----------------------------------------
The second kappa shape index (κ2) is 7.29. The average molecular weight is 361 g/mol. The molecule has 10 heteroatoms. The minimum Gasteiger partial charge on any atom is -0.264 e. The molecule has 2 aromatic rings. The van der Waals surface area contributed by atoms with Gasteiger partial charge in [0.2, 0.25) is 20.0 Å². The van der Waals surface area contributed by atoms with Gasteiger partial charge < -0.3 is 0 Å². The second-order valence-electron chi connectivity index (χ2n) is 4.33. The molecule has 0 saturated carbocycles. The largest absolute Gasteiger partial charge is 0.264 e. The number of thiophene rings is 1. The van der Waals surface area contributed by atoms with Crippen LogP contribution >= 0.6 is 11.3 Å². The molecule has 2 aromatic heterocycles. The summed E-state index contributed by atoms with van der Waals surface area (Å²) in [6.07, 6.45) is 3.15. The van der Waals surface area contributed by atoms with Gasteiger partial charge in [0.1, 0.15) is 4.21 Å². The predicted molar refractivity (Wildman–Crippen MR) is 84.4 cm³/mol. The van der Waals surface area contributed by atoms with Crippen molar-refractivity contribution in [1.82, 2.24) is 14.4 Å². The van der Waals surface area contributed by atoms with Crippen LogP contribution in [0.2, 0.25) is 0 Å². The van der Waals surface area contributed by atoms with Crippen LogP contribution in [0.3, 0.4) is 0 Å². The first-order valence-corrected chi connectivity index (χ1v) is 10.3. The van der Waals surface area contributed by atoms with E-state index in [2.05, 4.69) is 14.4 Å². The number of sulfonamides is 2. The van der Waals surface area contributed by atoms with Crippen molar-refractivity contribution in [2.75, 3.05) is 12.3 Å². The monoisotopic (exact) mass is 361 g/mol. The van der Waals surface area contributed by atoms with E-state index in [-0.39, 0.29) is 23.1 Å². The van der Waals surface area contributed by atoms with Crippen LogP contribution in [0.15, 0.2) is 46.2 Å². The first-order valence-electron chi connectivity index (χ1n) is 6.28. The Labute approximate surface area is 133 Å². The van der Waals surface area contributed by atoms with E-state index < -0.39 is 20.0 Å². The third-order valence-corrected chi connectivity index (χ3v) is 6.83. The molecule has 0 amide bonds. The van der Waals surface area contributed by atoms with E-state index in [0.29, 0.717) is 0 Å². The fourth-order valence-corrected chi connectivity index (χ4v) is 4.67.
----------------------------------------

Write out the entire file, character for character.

The second kappa shape index (κ2) is 7.29. The average molecular weight is 361 g/mol. The molecule has 10 heteroatoms. The minimum Gasteiger partial charge on any atom is -0.264 e. The molecule has 2 aromatic rings. The van der Waals surface area contributed by atoms with Gasteiger partial charge in [0.2, 0.25) is 20.0 Å². The van der Waals surface area contributed by atoms with Gasteiger partial charge < -0.3 is 0 Å². The second-order valence-electron chi connectivity index (χ2n) is 4.33. The molecule has 0 saturated carbocycles. The largest absolute Gasteiger partial charge is 0.264 e. The number of thiophene rings is 1. The van der Waals surface area contributed by atoms with Crippen LogP contribution >= 0.6 is 11.3 Å². The molecule has 2 aromatic heterocycles. The summed E-state index contributed by atoms with van der Waals surface area (Å²) in [6.07, 6.45) is 3.15. The van der Waals surface area contributed by atoms with Gasteiger partial charge in [0.1, 0.15) is 4.21 Å². The predicted molar refractivity (Wildman–Crippen MR) is 84.4 cm³/mol. The van der Waals surface area contributed by atoms with Crippen molar-refractivity contribution in [1.82, 2.24) is 14.4 Å². The van der Waals surface area contributed by atoms with Crippen LogP contribution in [0.2, 0.25) is 0 Å². The van der Waals surface area contributed by atoms with Crippen LogP contribution in [0.3, 0.4) is 0 Å². The first-order valence-corrected chi connectivity index (χ1v) is 10.3. The van der Waals surface area contributed by atoms with E-state index in [2.05, 4.69) is 14.4 Å². The number of sulfonamides is 2. The van der Waals surface area contributed by atoms with Crippen molar-refractivity contribution in [2.75, 3.05) is 12.3 Å². The monoisotopic (exact) mass is 361 g/mol. The van der Waals surface area contributed by atoms with E-state index in [-0.39, 0.29) is 23.1 Å². The van der Waals surface area contributed by atoms with Crippen LogP contribution in [0.15, 0.2) is 46.2 Å². The first-order valence-electron chi connectivity index (χ1n) is 6.28. The Labute approximate surface area is 133 Å². The van der Waals surface area contributed by atoms with E-state index < -0.39 is 20.0 Å². The third-order valence-corrected chi connectivity index (χ3v) is 6.83. The molecule has 0 amide bonds. The van der Waals surface area contributed by atoms with E-state index in [0.29, 0.717) is 0 Å². The fourth-order valence-corrected chi connectivity index (χ4v) is 4.67.